Diversity in the Digital Age: Complicated Issues, Sophisticated Storytelling
As we produce more and more of our journalism online and on other platforms, how will our pursuit of diversity change?
By "diversity," I mean the journalistic value of representing in our news coverage a wide variety of people -- faces, voices and perspectives.
Maybe you, dear reader, can help me expand upon the ideas I share here. Maybe you can also send me examples of multimedia journalism that you think does a good job of reflecting diverse communities and cultures.
I've drawn these ideas from a conversation I had recently with Keith Woods, dean of the faculty at The Poynter Institute.
The digital world can help the reader deepen his understanding of his own community -- and build connections within that community. We need to take advantage of that.
At random, I did a Google search on "Vietnamese in Dallas" and "Ethiopians in Dallas." I found Web sites for a Vietnamese Professionals Society, a Mutual Assistance Association for Ethiopians and several ethnic churches and student associations in both communities.
These are immediate examples of grassroots groups using the Web to help their communities. I suspect there will also be an explosion of local ethnic media Web sites. There's already a powerful Web site produced by New America Media, a collaboration of ethnic news organizations, founded by the nonprofit Pacific News Service.
NAM's Web site presents ethnic stories, blogs and multimedia reports from across the country. On the day I visited, the Web site published an essay by author Andrew Lam on hybrid identities in California, news stories on the American Muslim civil rights movement and the Jena, La., protests, and a report on an Iranian sex-video scandal. (I knew I'd get your attention with that last one.)
How can the so-called mainstream media get in on some of that action (and I'm not referring to the Iranian sex video)? Is it within our journalistic mission to do so?
For those who question the Web's reach within ethnic communities, consider this: The Jena protests were spurred largely by commentary and discussion in the African-American blogosphere. One of the bloggers was Dallas resident Shawn Williams, who spread the word through his Dallas South Blog, as reported in The Dallas Morning News.
The digital world can help the reader gain an understanding of people in other communities. It can help communities build bridges with one another. Again, we in the traditional media need to take advantage of that.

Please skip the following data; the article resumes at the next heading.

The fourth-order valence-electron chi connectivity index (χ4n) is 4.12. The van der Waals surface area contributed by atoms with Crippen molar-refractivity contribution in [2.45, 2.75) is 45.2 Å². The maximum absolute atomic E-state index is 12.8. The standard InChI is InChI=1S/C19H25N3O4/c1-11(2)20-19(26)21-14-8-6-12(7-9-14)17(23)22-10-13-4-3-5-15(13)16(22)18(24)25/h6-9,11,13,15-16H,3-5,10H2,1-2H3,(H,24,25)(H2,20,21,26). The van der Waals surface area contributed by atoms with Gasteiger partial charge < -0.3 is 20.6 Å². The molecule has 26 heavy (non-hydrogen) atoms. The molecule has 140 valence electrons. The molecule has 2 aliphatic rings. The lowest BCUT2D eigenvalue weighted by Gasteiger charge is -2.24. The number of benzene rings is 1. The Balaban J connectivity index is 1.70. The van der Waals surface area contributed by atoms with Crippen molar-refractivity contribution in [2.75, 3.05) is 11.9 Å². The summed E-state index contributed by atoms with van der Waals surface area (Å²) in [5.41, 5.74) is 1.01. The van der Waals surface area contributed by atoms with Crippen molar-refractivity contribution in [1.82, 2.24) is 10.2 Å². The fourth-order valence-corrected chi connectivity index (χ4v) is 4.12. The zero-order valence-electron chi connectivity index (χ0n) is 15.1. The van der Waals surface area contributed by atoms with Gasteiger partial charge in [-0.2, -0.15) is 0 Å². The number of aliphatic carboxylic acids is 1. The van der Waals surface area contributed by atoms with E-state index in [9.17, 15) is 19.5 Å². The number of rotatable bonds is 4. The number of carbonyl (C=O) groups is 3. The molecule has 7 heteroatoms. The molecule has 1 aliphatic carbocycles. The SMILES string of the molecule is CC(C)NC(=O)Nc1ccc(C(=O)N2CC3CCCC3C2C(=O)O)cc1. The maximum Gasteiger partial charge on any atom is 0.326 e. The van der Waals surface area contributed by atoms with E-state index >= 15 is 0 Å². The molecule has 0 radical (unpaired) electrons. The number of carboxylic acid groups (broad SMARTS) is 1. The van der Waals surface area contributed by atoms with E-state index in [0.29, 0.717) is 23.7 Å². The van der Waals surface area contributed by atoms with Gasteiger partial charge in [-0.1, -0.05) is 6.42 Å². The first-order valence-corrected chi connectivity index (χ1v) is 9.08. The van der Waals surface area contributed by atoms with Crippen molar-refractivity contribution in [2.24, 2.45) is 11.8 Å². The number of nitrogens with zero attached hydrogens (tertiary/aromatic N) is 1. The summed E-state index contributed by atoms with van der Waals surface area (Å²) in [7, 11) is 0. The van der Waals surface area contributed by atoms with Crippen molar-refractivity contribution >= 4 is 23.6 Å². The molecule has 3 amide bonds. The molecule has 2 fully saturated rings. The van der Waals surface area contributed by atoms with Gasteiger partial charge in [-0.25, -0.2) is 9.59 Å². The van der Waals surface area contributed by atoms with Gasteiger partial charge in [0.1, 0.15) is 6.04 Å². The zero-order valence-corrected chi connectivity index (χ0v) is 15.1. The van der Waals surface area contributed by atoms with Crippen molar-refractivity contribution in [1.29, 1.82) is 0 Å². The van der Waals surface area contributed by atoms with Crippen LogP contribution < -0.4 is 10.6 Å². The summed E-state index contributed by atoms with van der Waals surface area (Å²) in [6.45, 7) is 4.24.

When I think of the people I celebrate "happy hour" with on most Fridays, I realize they are a diverse group with different racial backgrounds and different occupations. I enjoy tapping into their perspectives without feeling we have to stake out different positions.
Cable TV and talk radio thrive on conflict and polarization, cultivating a debate between people on the extremes. Online journalism can venture there, as well. But it also has the potential to set up something that's more like a happy hour, if you will, or a dinner party.
I've always admired "This I Believe," which can be heard on National Public Radio. The program allows people from diverse backgrounds to write and talk about the core values that guide their lives. It turns out the program has a Web site, allowing the visitor to read and listen to the essays.
The program is based on a 1950s radio program hosted by Edward R. Murrow. "As in the 1950s, this is a time when belief is dividing the nation and the world," Jay Allison, the series host, writes on the Web site. "We are not listening well, not understanding each other -- we are simply disagreeing, or worse. Working in broadcast communication, there's a responsibility to change that, to cross borders, to encourage some empathy. That possibility is what inspires me about this series."
The Web site is a finalist for the 2007 Online Journalism Awards, as is another Web site I admire, washingtonpost.com's "onBeing" project.
The "onBeing" project presents short videos on a diversity of people, letting you have a glimpse into their lives. A nun talks about God's calling. A transgendered person reveals the moment he decided to become a woman. A music director compares a musical piece to a life. A mentor and mentee joke with each other, describing how they've become family. These people are happy, sad, quirky, funny, and what they have to say is often profound.
The digital world gives journalists the tools to tell narrative stories in multi-layered ways, with the richness of words, photography, audio, video and interactive graphics.
As I've said before in this column, diversity reporting and narrative writing make good partners. They require the same attention to detail, curiosity about culture, insight into character and nuanced storytelling.
At the same time, narrative stories often benefit from accompanying multimedia packages. While nothing can replace the linear act of reading a story, the reader can get additional information on the subject by diving into documentary-style videos and shorter video interviews, interactive timelines and quizzes, photo slideshows and online documents.
Here are some outstanding projects that combined narrative stories with strong multimedia:
- The Washington Post explored "Being a Black Man" with a videotaped panel discussion, a large collection of video interviews, reader comments, and an interactive Q&A session with black women.
- The Detroit Free Press celebrated the 40th anniversary of the song "Respect," made famous by Aretha Franklin, and examined the song within the context of the civil rights and women's rights movement.
- The Star Tribune in Minneapolis explored the lives of Liberians who fled civil war in their homeland and were allowed to live temporarily in the United States. Now many of them must return.
That's enough for now. I will continue this discussion in a future column.